A few days ago I received an invitation to attend a selection day to volunteer at RHS Chelsea and Hampton court flower shows this year. Whilst this is very exciting news and I am holding my fingers firmly crossed for the big day on 11th of February, my memories return to a very special day last summer when my partner and I were helping with a show garden at RHS Hampton flower show. I have been itching to write a post about our volunteering day for a long time, but I was anxious that my writing skills won’t be able to express the warm feelings and special emotions I have about this garden and the team who built it. But I can hold back no more…
Zoflora and Caudwell Children’s Wild Garden was created by the talented designers Adam White and Andrée Davies, of Davies White Landscape Architects, and triumphantly won a Gold Medal, Best in Show and BBC People’s Choice awards at RHS Hampton 2017. The main concept of this project is to reconnect kids with nature and provide a safe and engaging, woodland like, outdoor space for children with various disabilities, in particular Autism Spectrum Disorder (ASD).
There are more than 8000 plants(!) in this wild garden but plant palette is very subtle and doesn’t overwhelm your senses. Astrantia, periwinkle, thalictrum, potentilla and hostas are stars of the show garden creating a tranquil white, light blue and pale yellow color mix. To be honest, I have never seen Thalictrum, commonly known as Chinese meadow-rue, and its beautifully elegant ball-shaped purple flowers before. Andrée introduced it to me and made sure to save one lovely plant for me to take home. Thank you, Andrée!
The garden incorporates a lot of edible plants and fruit trees as what is a wild garden without tasty blueberries, currants, plums and alpine strawberries?! I was pleased to see wild strawberries as these are my favorite berries to grow. Starting flowering in spring and producing little strawberries full of flavor well into November, they grow happily under the pine trees in my London garden, where no other plant has ever survived.
If edible berries were not enough, there is also a secret mushroom cave hidden underground for visitors to discover. How cool is this! During the day, Adam spent lots of time creating the right conditions in the cave and I suspect he was very proud of it and not without reason. I too was captivated by the amazing variety of mushrooms growing in the cave and could peer into it for hours.
Kids on the autistic spectrum might sometimes feel overwhelmed by people or loud sounds and need a quiet place to relax and calm down. There are lots of hidden spots to find in the garden: tree-top nests, an impressive hollow oak, willow seats and rocks carved inside, creating little sheltered areas to escape to and forget about the world outside.
I really liked massive birch trees stretching their arm-branches to the rocky water spring. The birch tree is a symbol of Russian nature and has a special place in the heart of every Russian person. I feel at home when I see their shiny white bark.
If you watched BBC live broadcast from RHS Hampton, you will most definitely remember Monty Don, jumping on the trampoline, like he always does while visiting gardens :), well, this is the first trampoline which is also wheelchair friendly. In the photo, Adam is greeting visitors, talking about the garden and jumping on the trampoline. Very engaging and lots of fun too! This is how everyone should welcome visitors into their gardens!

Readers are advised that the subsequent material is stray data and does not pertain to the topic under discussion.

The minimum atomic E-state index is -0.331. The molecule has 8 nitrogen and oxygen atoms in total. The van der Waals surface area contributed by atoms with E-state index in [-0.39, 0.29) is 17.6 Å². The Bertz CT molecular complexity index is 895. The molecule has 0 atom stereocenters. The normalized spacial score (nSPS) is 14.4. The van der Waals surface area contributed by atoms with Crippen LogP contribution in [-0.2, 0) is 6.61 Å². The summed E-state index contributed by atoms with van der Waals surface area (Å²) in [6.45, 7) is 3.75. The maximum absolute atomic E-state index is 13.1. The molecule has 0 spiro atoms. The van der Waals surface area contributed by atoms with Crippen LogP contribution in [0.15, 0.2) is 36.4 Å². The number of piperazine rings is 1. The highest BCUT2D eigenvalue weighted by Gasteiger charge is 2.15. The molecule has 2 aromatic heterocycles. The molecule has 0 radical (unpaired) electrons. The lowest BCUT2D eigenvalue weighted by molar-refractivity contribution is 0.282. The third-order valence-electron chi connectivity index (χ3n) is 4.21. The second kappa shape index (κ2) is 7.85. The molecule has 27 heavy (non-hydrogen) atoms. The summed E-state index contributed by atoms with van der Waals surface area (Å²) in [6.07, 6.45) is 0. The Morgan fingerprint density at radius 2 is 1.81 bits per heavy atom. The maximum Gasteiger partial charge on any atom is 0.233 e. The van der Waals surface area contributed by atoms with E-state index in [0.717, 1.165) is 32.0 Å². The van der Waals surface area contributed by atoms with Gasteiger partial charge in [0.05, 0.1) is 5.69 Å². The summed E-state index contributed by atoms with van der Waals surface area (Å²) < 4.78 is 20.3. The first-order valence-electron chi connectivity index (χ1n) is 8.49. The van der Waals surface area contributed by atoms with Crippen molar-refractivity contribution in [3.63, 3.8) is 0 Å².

I found out about this amazing volunteering opportunity by pure chance through a garden community on Twitter. It was Saturday and the last day of the show gardens’ build. We arrived early and were introduced to Andrée. I didn’t know that she was, together with Adam, the designer of this beautiful garden. I just thought she was very kind and thoughtful and was genuinely happy to see us complete novices, arriving at 9 o’clock in the morning, keen to get stuck in. 🙂
We were given two buckets and the task of tidying up the wild flower meadow at the entrance to the garden which was laid the day before. I met this little guy (see photo) while removing and deadheading wild flowers. Then we were cutting huge sheets of the garden membrane to protect stone paths from soil and dirt; and revamping the lawn with our fingers to make it look green and perky, and after this, sorting empty pots and unused plants at the back.
By the lunch time, I was getting very impatient. I enjoyed all tidying tasks and helping out but I was itching to plant some real plants in a real show garden! And then, bang, an opportunity appeared! A stretch of empty soil was running along the edge of the garden and it definitely wouldn’t impress the judges. So armed with some spare plants and a couple of hand shovels we got on the task. I planted periwinkle, astrantia, variegated ivy and thalictrum, mixing and matching as best I could. I was feeling my confidence rising along the way! I knew of a garden design rule that tall plants go at the back of the herbaceous borders but one of the Chinese meadow-rue plants was looking particularly good when placed in front of a giant hollow oak log so I sneaked it in. Please don’t tell Adam about this!
In the photo our team after very long and super exciting day! My only regret is that I couldn’t be a part of this amazing build from the beginning. It felt so good to be part of something so special. We met some really nice people and even got free tickets to see the show during the week. A big thank you to Adam and Andrée for being kind and supportive and for allowing us to mess with your award-winning garden!